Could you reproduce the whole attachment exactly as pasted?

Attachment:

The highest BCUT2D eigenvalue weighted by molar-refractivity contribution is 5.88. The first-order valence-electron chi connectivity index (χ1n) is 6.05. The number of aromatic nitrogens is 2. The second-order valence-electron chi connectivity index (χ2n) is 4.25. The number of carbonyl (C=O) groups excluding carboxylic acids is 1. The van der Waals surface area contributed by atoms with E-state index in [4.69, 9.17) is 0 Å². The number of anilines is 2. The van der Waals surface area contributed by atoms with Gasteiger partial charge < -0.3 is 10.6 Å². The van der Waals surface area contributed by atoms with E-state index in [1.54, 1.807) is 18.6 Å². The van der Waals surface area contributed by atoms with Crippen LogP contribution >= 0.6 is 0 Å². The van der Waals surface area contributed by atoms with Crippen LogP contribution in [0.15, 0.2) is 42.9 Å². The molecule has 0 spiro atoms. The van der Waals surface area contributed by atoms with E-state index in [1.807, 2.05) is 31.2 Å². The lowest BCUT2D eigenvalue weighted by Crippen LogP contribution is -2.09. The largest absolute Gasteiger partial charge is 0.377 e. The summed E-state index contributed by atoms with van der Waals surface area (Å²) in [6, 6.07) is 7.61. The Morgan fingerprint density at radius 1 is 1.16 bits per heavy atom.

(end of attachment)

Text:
The highest BCUT2D eigenvalue weighted by molar-refractivity contribution is 5.88. The first-order valence-electron chi connectivity index (χ1n) is 6.05. The number of aromatic nitrogens is 2. The second-order valence-electron chi connectivity index (χ2n) is 4.25. The number of carbonyl (C=O) groups excluding carboxylic acids is 1. The van der Waals surface area contributed by atoms with E-state index in [4.69, 9.17) is 0 Å². The number of anilines is 2. The van der Waals surface area contributed by atoms with Gasteiger partial charge < -0.3 is 10.6 Å². The van der Waals surface area contributed by atoms with E-state index in [1.54, 1.807) is 18.6 Å². The van der Waals surface area contributed by atoms with Crippen LogP contribution >= 0.6 is 0 Å². The van der Waals surface area contributed by atoms with Crippen LogP contribution in [0.15, 0.2) is 42.9 Å². The molecule has 0 spiro atoms. The van der Waals surface area contributed by atoms with E-state index in [1.807, 2.05) is 31.2 Å². The lowest BCUT2D eigenvalue weighted by Crippen LogP contribution is -2.09. The largest absolute Gasteiger partial charge is 0.377 e. The summed E-state index contributed by atoms with van der Waals surface area (Å²) in [6, 6.07) is 7.61. The Morgan fingerprint density at radius 1 is 1.16 bits per heavy atom.